Once in Antigua I heard the terrible news: Luke failed to get signed up and was only starting. I did want to go to El Salvador with Luke, though, and I was beginning to think that my Spanish could do with some classes too, so with a heavy heart I decided to stay and look for classes in the morning.
Later at night I was drowning my sorrows in Guinness, at the local command & control unit of the Irish Empire. This is when God heard my pain. He sent me a bunch of jolly Americans who were awfully nice to spill the beans about Xela.
Next morning, carefully avoiding to dirty anyone’s designer fashion with my backpack, I walked to the bus station and caught a GuateGuate!!!!! to Xela.
Quetzaltenango, aka Xela, is the second largest city of Guatemala, I think. As soon as I got off the locals began looking at me with curiosity, like what the hell is he doing here? Good sign. I like Xela a lot. It’s a big city but it had this warm sunny vibe on the streets by day, really mellow and totally authentic. The people just went about their business, but courteous and nice. A little too dark by night though.
It turned out Xela is the underdog for Spanish classes in Guatemala. Staying here is a real cultural submersion, schools are numerous and the number of foreigners is just about perfect – not too many to invade and enough to have a drink with if you fancy. The prices were lower than in Antigua – 100 bucks for a week (6-7 hours a day, one-to-one) with a very good school and about half of that with private teachers or less established schools.
I had been recommended a school, and I was already a day late for that week, so I was just going to go with that one, although I got a bit freaked out by the fact it had a school bell for lunch etc. My assigned teacher was an easy-going and giggly young lady. The beauty of having such a private on-to-one is that you can call the shots if you know what your language needs. She tried to drag me through the thorns of the grammar but, with so little time, I wanted it more conversational. She would keep trying to get me talking on the-book-is-on-the-table kind of topics like family, my country, my hobbies. I kept diverting it to sex, drugs and tips on catching Cuatemalan women: since I was in school in the middle of a backpacking trip, I did have to at least keep myself entertained. Piously perplexed at first, she eventually surrendered and even showed a cute curiosity for those topics. Which was much more merciful than Luke’s fate: his teacher was a feisty evangelist and she would not let the conversation stray away from the Lord.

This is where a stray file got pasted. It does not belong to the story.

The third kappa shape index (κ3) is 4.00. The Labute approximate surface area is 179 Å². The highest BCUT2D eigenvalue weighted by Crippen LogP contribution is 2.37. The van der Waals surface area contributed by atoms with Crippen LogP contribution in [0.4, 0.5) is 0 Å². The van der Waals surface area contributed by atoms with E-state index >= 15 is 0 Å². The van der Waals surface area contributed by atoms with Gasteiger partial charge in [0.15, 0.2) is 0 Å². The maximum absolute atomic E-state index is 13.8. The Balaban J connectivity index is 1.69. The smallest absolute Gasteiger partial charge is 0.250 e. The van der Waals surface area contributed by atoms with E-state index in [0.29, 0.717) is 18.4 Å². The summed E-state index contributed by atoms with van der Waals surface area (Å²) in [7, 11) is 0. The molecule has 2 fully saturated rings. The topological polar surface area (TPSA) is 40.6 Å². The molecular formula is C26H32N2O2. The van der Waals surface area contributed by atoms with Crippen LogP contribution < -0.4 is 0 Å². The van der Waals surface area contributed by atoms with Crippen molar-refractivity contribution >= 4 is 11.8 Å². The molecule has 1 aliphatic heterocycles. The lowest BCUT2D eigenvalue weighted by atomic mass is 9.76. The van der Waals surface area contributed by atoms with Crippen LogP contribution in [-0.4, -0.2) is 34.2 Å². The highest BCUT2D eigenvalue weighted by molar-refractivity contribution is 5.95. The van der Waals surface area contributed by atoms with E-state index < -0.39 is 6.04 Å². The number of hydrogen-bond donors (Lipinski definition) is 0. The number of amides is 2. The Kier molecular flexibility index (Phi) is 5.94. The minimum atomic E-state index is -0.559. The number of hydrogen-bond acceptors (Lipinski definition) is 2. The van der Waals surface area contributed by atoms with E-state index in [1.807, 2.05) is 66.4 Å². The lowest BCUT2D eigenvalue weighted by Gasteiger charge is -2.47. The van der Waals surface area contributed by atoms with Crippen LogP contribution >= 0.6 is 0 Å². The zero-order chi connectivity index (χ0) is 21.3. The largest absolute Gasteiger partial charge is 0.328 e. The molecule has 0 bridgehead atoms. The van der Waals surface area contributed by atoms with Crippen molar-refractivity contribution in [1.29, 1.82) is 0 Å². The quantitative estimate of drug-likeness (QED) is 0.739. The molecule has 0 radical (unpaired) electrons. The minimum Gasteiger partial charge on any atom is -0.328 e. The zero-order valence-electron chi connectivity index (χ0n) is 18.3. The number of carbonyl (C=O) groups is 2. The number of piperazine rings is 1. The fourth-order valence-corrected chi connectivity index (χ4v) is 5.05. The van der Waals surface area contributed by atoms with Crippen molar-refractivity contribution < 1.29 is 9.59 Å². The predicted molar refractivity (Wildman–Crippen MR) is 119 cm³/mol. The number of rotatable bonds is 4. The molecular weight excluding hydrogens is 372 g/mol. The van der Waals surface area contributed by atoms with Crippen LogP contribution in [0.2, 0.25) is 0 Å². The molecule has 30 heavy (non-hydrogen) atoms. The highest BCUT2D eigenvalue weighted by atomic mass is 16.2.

I stayed in a nearby hostel Argentina, where most travelers tend to stay. There was a bizarre neighborhood watch arrangement: at 9 o’clock a group of 10-14 youths would come out in balaclavas and ski masks, with baseball bats and all other kinds of close-quarter combat melee weaponry, and, well…keep the neighborhood safe, very actively. One of the guys in the hostel wasn’t aware of it and had to take a lengthy detour on his way home one night when he saw them outside the hostel. Too right, you’re not gonna think they are security, are you?
Word of warning if you think those guys look cool: don’t take photos! Many Guatemaltekas believe that photos steal your spirit, and you really don’t want to be informed of this by a bunch of youths in ski-masks and with baseball bats.
There are a few nice mellow bars to go to for a drink at night, and salsa nights for foreigners. While you are learning to speak you may as well learn to walk, again not very expensive and salsa teachers are abundant. You can’t take your guns to the bars though, unfortunately, as the signs in the venues tell you, so people have to resort to breaking bottles over each other’s heads.
Walking around the tombstone shops of Xela one afternoon (there are lots of them, business must be good) I met Sary on the central Plaza. She is a sweetest little thing and I wish I had met her before signing-up. She has her own school, at lower price, complete with accommodation, breakfast and an art gallery. Us and her friend went for some salsa and had a fantastic night. Her site appears to be down right now, but if you do go to Xela to learn Spanish do try to sign up with her, she’s such a sweetie. I hope the webmaster won’t mind: www.learn2speakspanish.com
All in all I was happy with this turn of events. Go to Atitlan if you want peace of mind, “peace” in the pipe, tranquility, lake, mountains and an international village. Go to Antigua if you want an international hangout with all amenities. But if you’d rather not stop cultural immersion and / or don’t want to get sucked into an over-developed location just because you can’t say “Cuanto cuesta”?”, Xela is the answer.
Alex is the webmaster of http://www.valenciavalencia.com
– an independent resource on travelling in Valencia, Spain.